Information Sheet for Clinical Research Coordinators
Responsibilities for Research Involving Human Subjects
THE CLINICAL RESEARCH COORDINATOR (CRC) WORKS WITH AND UNDER THE DIRECTION OF THE
PRINCIPAL INVESTIGATOR (PI). Although the PI is legally responsible for all aspects of the research
study, the CRC often handles the bulk of the daily study activities and plays a key role in the study
conduct and management. The CRC is frequently responsible for organizing the documentation and
files pertaining to a study and for coordinating the activities of the investigators and the study
The responsibilities of the CRC will vary at each investigational site, but may include the following:
PROTECTING THE RIGHTS AND WELFARE OF HUMAN SUBJECTS.
Understanding the regulatory, institutional, sponsor and protocol requirements for the
Completing GHS ORCA required human subjects protection training (in addition to any
other sponsor-required training).
Complying with all GHS IRB decisions, conditions, and requirements.
Capturing and reporting adverse events to the study PI, the GHS IRB and the study sponsor.
Ensuring that protected health information (PHI) will not be reused or disclosed to any
parties other than those described in the GHS IRB-approved protocol, except as required by
Making sure that all studies have current GHS IRB approvals before any study is initiated,
continued beyond the period of initial approval (usually one year), or modified in any way.
Important note: The responsibility listed above may be the responsibility of the
Regulatory Coordinators if the site has one.
EVALUATING NEW PROTOCOLS FOR FEASIBILITY. This may include:
Reviewing the protocol and other materials (e.g., Investigator’s Brochure, data collection
forms and sample consent forms) for practical procedures, safety issues and establishment
of a study budget.
Reviewing study participant eligibility requirements and determining if those participants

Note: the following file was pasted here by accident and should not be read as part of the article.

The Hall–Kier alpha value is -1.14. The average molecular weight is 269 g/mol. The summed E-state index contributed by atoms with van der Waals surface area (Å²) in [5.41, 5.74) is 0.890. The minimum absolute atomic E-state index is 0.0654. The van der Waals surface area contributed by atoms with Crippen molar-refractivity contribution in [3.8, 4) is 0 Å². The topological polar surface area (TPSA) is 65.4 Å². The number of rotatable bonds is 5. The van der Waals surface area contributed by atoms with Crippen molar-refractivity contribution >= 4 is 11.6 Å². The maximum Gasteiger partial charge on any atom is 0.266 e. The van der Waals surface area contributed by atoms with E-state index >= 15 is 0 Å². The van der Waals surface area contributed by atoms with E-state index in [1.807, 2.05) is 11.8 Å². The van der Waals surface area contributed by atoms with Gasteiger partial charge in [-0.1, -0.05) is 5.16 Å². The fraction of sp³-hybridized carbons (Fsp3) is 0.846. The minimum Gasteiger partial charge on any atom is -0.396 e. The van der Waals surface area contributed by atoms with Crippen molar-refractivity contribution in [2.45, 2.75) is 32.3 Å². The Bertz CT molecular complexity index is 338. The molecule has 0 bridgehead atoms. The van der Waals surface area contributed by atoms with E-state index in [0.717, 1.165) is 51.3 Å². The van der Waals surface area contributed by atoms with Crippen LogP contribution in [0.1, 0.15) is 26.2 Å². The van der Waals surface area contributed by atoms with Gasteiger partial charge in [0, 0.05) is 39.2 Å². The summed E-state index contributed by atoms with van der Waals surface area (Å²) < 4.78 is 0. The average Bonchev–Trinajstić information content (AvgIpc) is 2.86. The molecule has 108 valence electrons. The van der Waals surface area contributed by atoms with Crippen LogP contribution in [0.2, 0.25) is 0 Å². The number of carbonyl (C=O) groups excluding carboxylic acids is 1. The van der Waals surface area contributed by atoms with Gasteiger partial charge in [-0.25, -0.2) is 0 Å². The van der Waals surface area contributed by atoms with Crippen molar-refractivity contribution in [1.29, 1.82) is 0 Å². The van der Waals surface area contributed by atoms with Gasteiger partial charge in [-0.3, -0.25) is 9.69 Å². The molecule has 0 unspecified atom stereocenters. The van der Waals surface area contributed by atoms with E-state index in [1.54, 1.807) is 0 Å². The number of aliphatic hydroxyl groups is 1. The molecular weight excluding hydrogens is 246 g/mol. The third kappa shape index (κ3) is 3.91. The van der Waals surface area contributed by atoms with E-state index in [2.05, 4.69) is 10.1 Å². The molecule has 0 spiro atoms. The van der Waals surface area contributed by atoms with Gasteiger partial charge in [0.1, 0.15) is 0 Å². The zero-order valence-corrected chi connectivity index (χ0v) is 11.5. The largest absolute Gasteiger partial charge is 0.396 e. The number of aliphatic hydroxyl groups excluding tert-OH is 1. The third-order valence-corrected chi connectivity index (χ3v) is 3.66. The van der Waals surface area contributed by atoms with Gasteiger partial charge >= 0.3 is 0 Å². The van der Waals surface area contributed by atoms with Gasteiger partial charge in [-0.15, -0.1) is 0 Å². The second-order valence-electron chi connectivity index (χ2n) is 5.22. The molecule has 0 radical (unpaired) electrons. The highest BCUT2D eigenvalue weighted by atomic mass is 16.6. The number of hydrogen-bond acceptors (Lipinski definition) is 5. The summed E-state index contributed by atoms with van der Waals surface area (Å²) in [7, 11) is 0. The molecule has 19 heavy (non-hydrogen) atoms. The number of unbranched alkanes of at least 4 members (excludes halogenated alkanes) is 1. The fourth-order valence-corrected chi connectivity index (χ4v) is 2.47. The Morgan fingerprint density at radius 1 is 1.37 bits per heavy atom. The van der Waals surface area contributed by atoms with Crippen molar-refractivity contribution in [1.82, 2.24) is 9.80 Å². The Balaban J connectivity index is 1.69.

would be available in sufficient numbers to achieve study enrollment goals.
Assessing the logistical requirements and resources necessary to conduct the study.
PREPARING THE SITE FOR STUDY CONDUCT. This may include:
Preparing documents for submission to the GHS IRB.
Preparing documents for submission to the Sponsor/CRO (Contract Review Organization.
Setting up and organizing study files.
Training all people involved in the study conduct (e.g., faculty, study staff, ancillary
Collaborating with other departments (e.g.; laboratory, pharmacy, etc.) as indicated.
Attending the investigator start-up meeting.
Scheduling and facilitating a site-initiation visit with the study sponsor.
Creating or reviewing study-specific source documents.
Collecting the documents needed to initiate the study and sending them to the study
Important note: The 1st two responsibilities listed above may be the responsibility of
the Regulatory Coordinators if the site has one.
PARTICIPATING IN THE INFORMED CONSENT PROCESS. This may include:
Writing study consent forms according to GHS IRB guidelines.
Working with the sponsor and/or GHS IRB on (informed) consent form wording issues.
Translating consent forms into other languages when necessary.
When indicated in the GHS IRB Application, conducting the informed consent process
with potential participant (or a potential participant’s duly authorized legal representative).
o Discussing all aspects of study participation;
o Reviewing the consent form with the potential study participant;
o Answering questions and assessing potential study participant’s comprehension;
o Ensuring that all necessary signatures and dates are on the informed consent forms;
o Documenting, distributing and filing signed informed consent forms appropriately;
o Ensuring that all amended consent forms are appropriately implemented and signed;
o Ensuring that the consent process is ongoing and continues throughout the duration of
o Assuring that a copy of the consent form is placed in the hospital’s medical record for
studies/procedures done in a hospital setting.
Important Note: Informed consent is not just a signature on a document. It is an
MANAGING STUDY CONDUCT. This may include:
Recruiting and screening potential participants.
Ensuring adherence to the study inclusion/exclusion criteria.
Scheduling and managing study participant study visits (e.g., ensuring that all appropriate
study procedures are done and documented).
Managing laboratory procedures (drawing samples, processing, packaging and shipping).
Reviewing case report form entries for completeness and correctness.
Reviewing case report forms/data collection forms and source documents for adverse
Important Note: While it is a direct responsibility of the CRC to capture and report
all AEs to the PI, CRCs are not allowed to determine the cause of an AE unless they
are an appropriately licensed health care professional (i.e.; MD, PA or NP) who also
holds investigator status on the study.
Scheduling and facilitating sponsor monitoring visits.
Ensuring that test article accountability is done correctly for each study participant and